Dem lawmaker says past shows that GOP can't be trusted on budget deals

GOP efforts to rework last year's debt ceiling agreement have left Democrats distrustful of Republican dealmaking in the next round of budget talks.

"It's difficult to trust the House Republican leadership when they have broken their own agreement and they have walked away from their commitments on more than one occasion," Rep. Xavier Becerra (Calif.), vice chairman of the House Democratic Caucus, charged Wednesday.

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Republicans and President Obama reached a deal last August that set discretionary spending at $1.047 trillion and made sharp cuts to the Pentagon. But Republicans have since walked back both provisions, passing a 2013 budget that scaled back discretionary spending to $1.028 trillion and a separate proposal to replace the defense cuts with reductions to food stamps and other social programs.

Complicating the debate, House Speaker John Boehner (R-Ohio) this week all but guaranteed another drag-out fight over the debt ceiling this year, vowing to oppose a debt limit hike unless it's accompanied by spending cuts of greater magnitude.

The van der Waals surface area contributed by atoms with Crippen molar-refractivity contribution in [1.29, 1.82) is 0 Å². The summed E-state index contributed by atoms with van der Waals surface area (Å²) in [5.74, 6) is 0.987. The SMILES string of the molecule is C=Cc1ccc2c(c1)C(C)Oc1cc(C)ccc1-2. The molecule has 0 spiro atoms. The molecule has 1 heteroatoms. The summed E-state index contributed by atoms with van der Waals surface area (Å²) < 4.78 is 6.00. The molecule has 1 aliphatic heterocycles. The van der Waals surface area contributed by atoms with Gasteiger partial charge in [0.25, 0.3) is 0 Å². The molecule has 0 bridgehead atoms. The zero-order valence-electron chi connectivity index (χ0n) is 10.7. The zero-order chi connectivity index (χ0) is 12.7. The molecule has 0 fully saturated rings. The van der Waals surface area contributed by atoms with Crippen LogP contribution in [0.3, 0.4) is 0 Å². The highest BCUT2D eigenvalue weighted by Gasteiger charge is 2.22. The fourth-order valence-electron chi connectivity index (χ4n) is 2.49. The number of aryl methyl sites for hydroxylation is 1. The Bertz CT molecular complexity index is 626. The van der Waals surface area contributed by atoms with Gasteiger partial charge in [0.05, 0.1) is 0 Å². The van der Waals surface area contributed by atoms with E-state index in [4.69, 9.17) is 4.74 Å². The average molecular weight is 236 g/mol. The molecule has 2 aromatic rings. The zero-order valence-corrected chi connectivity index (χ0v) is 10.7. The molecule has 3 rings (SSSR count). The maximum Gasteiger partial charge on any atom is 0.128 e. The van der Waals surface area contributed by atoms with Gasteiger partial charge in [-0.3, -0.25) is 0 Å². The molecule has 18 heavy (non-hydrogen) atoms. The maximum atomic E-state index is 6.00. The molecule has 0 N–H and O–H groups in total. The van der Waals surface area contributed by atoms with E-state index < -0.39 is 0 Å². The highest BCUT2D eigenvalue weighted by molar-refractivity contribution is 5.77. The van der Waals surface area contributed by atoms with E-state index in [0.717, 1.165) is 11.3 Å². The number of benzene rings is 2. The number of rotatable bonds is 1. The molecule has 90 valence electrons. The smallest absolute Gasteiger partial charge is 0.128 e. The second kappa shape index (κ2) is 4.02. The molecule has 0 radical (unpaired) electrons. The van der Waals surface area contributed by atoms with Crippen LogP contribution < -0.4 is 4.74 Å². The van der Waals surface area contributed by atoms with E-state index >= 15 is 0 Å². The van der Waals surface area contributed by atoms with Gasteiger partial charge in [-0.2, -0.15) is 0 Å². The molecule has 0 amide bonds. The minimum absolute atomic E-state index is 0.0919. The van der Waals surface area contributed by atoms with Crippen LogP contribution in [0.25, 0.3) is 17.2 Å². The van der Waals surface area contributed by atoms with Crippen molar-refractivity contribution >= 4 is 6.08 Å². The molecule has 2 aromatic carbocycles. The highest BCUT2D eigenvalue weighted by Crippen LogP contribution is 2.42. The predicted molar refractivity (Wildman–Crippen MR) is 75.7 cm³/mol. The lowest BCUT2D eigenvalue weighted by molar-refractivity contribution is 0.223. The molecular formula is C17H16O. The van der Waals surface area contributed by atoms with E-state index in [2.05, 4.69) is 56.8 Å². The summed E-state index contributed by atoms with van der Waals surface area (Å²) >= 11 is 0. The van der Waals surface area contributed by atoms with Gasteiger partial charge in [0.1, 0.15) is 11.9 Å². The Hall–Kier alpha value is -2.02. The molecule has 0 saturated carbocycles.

“It is a line in the sand because Washington has kicked the can down the road, kicked the can down the road, kicked the can down the road, and the American people think we're crazy," Boehner told CNN Tuesday. "They're ready for Washington to take action. I'm here. I'm ready to do it. Let's go."

Democrats, though, are wondering how to negotiate if the terms of any deal will simply be altered afterward.

Rep. Steny Hoyer (Md.), the Democratic whip, voiced that concern earlier this month, refuting the Republicans' argument that the $1.047 trillion figure in the August debt-ceiling deal was merely a cap that lawmakers were welcome to come under.

"This business that I hear from my Republican friends in the leadership that, oh, that [$1.047 trillion] was a cap. Nobody believed that was a cap," Hoyer said. "You don't make a deal for a cap. What kind of deal is that? We won't go over, you know, $1.047 billion? What kind of deal is that for us?"

Becerra voiced similar concerns on Wednesday.

"It's tough to understand how we should now interpret the words of Speaker Boehner," Becerra said, referring to Boehner's Tuesday comments. "I guess President Reagan said it best: 'Trust but verify.' And we're going to have to figure out a way to be able to verify where the Republican House leadership will go."

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